[Intentionally Left Blank]: A Reflection on Larry Cook’s “Deandre, Aujena, Dougald, Henry”Posted: September 18, 2014
Last year, I studied the effect of technology on human nature in one of my classes. While I definitely don’t remember the nuances of then lectures or essays that comprised the unit, I do remember Hamlet’s Blackberry, one of the required readings. I’ll be honest, I read the 2 or 3 chapters that my peers recommended (“Read those, the rest is pretty repetitive”), and heavily skimmed the other 8 or so. But, nonetheless, what I did absorb made an impression: it got me to think about gaps.
In William Powers’ part-autobiography, part-social critique, Hamlet’s Blackberry, Powers explains that society isn’t going down the intellectual drain because we’re all infatuated with technology. Rather, we’re doing so because we’re not attached to technology in the right ways. We text, we load the email app, we scroll, we read, ding!, we text again, maybe again, phone call!, email loading, ding!— and we’ve arrived at class. That’s the extreme, collegiate example, but there is evidence of Powers’ statement almost always at least 20 feet away. In his understanding, we are incapable of having meaningful, technological communications or interactions because we do not allow ourselves space between these interactions to reflect, make connections of our own, and even grow from them. Because we no longer consider these interactions as an activity (dial-up was definitely an activity back in the day), we don’t allow ourselves time in between them, just to be, to be with whatever we have gained from them, or simply to let our mind wander away from them to new places.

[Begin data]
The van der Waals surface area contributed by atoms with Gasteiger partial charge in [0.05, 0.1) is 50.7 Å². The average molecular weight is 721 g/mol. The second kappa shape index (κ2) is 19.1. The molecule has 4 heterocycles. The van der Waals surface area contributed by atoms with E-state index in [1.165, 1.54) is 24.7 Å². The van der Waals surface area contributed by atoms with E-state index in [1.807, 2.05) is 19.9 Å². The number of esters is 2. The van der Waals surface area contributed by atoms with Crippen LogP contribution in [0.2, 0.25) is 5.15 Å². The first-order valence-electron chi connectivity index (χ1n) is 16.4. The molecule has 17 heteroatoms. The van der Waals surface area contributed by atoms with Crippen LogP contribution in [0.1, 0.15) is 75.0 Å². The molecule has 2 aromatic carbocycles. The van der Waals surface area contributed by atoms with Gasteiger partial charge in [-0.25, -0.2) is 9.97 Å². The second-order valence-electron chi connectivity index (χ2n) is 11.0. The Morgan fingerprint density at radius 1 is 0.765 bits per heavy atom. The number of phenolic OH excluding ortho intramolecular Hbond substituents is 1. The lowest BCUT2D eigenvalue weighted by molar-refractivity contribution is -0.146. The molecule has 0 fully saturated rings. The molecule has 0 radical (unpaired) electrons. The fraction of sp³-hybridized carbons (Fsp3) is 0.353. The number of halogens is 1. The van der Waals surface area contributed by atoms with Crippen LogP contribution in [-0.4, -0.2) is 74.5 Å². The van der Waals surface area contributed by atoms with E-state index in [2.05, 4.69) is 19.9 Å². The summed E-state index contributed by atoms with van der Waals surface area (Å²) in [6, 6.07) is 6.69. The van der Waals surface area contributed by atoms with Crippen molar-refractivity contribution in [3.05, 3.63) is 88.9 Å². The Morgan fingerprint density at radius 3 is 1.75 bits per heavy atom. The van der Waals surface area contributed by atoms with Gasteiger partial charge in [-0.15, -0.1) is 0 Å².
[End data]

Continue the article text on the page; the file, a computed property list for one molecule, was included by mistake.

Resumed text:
So this concept has been in my head for the past year, and I’ve grown with it. It makes me appreciate silences, and in general, the beauty of space. Mentally, and physically.
That was more or less a transition to my latest association with gaps: The Stamp Gallery’s current exhibition by Larry Cook, “Looking Black at Me.”
What Cook is saying here with his art is powerful, it’s weighty, it’s staring straight at you, the viewer (literally). And this power becomes nearly tangible because the space around it, some of which contains you as you take it in, is part of the work. I’m looking at the farthest piece from the main entrance, “Deandre, Aujena, Dougald, Henry,” right now. It is a silent 13 minute video composition of portraits of young black adults, all of which have visible tattoos. The only prompt that the young adults in the video were given was to stare into the camera as if they were looking back at those who had ever stared at them in judgment. This video is placed on two eye-level TVs, facing each other. To view, one stands in between the videos, and looks back.
There are raw, sweet moments in that piece. Physically, the significance transcends into that space between the video loops, in which the viewer is psychologically and emotionally engaged. The piece has meaning when it is seen through that space: in that gap, it is most valuable. One can walk through it, or make a round through the gallery and “see” it, but I don’t think such a viewing could serve it justice. In that light, it’s just another ding!.
Then, internally, the work requires space too. Working in the gallery, I get to absorb and reflect on the work for hours on end as desired. But the greatest reflection I have garnered from Cook’s work has come when I give his pieces my physical space, then walk away, and allow them my mental space as well. It isn’t a lesson in meditation, but maybe in seeing. Larry Cook wrote up a description of the pieces himself, and there is a stack of them at the gallery docent’s desk. I think I can speak for everyone working here that taking that paper, and maybe reading it tomorrow or next week, and then just thinking back– creating and enjoying that gap– is what it means to appreciate powerful work like this.
With that, tomorrow evening is the reception for “Looking Black at Me,” 5-8 pm in the Gallery, and Larry Cook will be there to discuss the pieces himself. Bring one and all–we’re looking forward to a bustling time. And, if you take the work in tomorrow, and then step away, come back another day, the gallery will be its usual ‘sanctuary quiet’ exactly when you need it to be.